Gucci & Legendary Harlem Designer Dapper Dan Are Now Collaborating

Photo: Pietro D'Aprano/Getty Images
Back in May, during the Gucci Cruise 2018 show, hawk-eyed fashion enthusiasts noticed that among the maximalist rock 'n' roll Renaissance collection, one particular look – namely, a monogrammed puff-sleeve fur jacket – looked markedly similar to a creation by '80s Harlem designer, Dapper Dan, made for Olympic runner Diane Dixon. The observation quickly gathered momentum as many took to social media to call out Gucci's creative director, Alessandro Michele for plagiarism. Initially, Gucci remained silent but, as the backlash built up, the next day the Italian fashion house took to Instagram to defend Michele's designs, claiming that he had not plagiarised Dapper Dan and was instead paying homage to the hip-hop style icon. In the post, Michele explained: "Inside the #GucciCruise18 collection by #AlessandroMichele, a look that celebrates an iconic style of hip-hop fashion culture from the 80s—a plush jacket featuring puffy sleeves monogrammed in GG motif. Legendary tailor Dapper Dan @dapperdanharlem influenced the trend by making such custom pieces for his rapper and athlete clients out of logos from famous fashion houses, including #Gucci. In a homage to Dapper Dan, this jacket worn with jeans and a lurex headpiece is flanked with a striped knit with cross-stitch embroidery, cotton shorts and a georgette gown with trompe l’oeil details."
However, for critics it seemed that this justification was too little, too late. Can something truly be referred to as homage if the credit and original source is completely overlooked and omitted? Was Gucci's belated response, explaining that they were supposedly honouring the black designer, just a ruse to cover up the theft – especially following a string of accusations of plagiarism? It transpired that Gucci had not reached out to Dapper Dan, despite taking direct inspiration from his work.
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Now, in an interesting plot twist, it has just been announced that following the controversy, Dapper Dan and Alessandro met and are now working on a collaboration. Dapper Dan closed his famous Harlem store, where he made custom-designed counterfeit clothing, worn and adored by the hip-hop elite, 25 years ago. This weekend, The New York Times revealed that Dapper Dan will be reopening his atelier later this year, with the help of Gucci, which will supply the raw materials.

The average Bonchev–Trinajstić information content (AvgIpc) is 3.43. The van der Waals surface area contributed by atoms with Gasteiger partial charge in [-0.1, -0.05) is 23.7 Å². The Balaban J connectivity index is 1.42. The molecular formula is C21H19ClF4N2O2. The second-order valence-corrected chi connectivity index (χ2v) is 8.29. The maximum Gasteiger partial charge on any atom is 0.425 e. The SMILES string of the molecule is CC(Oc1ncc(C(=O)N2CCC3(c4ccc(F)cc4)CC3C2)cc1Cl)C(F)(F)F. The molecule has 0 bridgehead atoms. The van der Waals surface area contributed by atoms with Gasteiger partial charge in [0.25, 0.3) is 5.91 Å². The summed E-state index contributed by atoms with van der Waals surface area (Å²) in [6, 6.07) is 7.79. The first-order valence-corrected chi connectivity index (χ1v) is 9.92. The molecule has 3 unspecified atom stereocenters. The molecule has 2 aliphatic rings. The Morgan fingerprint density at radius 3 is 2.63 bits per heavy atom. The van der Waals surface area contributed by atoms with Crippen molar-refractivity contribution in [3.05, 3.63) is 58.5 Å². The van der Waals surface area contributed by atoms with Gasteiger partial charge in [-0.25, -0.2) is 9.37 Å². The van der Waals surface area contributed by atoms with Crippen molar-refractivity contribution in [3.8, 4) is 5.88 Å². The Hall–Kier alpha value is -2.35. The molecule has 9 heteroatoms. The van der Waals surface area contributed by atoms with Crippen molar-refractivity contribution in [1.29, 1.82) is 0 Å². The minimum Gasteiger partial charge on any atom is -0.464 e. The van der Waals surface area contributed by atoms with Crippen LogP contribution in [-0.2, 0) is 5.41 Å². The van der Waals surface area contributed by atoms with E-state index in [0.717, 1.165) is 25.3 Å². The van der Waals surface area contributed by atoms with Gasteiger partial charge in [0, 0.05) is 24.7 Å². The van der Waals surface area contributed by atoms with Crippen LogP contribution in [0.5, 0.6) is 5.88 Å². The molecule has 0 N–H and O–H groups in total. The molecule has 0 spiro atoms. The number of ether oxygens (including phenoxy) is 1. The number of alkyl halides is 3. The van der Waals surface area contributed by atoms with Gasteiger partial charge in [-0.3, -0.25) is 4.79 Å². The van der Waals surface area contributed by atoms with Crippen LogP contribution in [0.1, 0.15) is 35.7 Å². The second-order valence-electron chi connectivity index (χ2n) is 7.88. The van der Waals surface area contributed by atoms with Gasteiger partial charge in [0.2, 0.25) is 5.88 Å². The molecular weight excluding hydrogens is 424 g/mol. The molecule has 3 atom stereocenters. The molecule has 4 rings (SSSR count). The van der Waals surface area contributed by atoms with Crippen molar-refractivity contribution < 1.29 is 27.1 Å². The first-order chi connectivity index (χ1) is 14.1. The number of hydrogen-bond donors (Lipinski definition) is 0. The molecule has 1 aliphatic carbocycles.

Photo: Glen Luchford Courtesy Of Gucci
Additionally, Gucci and Dapper Dan will collaborate on a capsule collection that will be produced and sold in Gucci stores internationally next spring as part of the brand's Pre Fall offering. Daniel Day a.k.a. Dapper Dan also models in Gucci’s latest menswear tailoring ad campaign, shot on the streets of Harlem, by photographer Glen Luchford.
Despite this sudden rush of support for Dapper Dan, what did Day actually think of Gucci's "homage" to the designer in the Cruise collection? “I was just excited about it being there," Day told The New York Times. "The part about appropriation, Alessandro and I are part of two parallel universes. The magic that took place as a result of what he did was bringing these two parallel universes together. That opened a dialogue between us when we finally got in touch with each other. I found out how similar our experiences were, the way he grew up and the way I grew up, and how he was influenced by me. I was never apprehensive about what took place. The public was more up in arms than me.”
It seems that Dapper Dan is more forgiving than his loyal supporters, who discredited Michele and Gucci for co-opting his designs without initial recognition. In the Times feature, Michele explained: “I understand that I am putting my hands in a kind of very delicate playground, the black community... But I love the black community. I think they have a big voice in terms of fashion.” It is likely that this flippant statement may provoke more heated debate on cultural appropriation, plagiarism and the repeated mining of black culture with insufficient acknowledgement within the industry today, especially when many would quickly refute "the big voice" the black community has in the fashion sphere.
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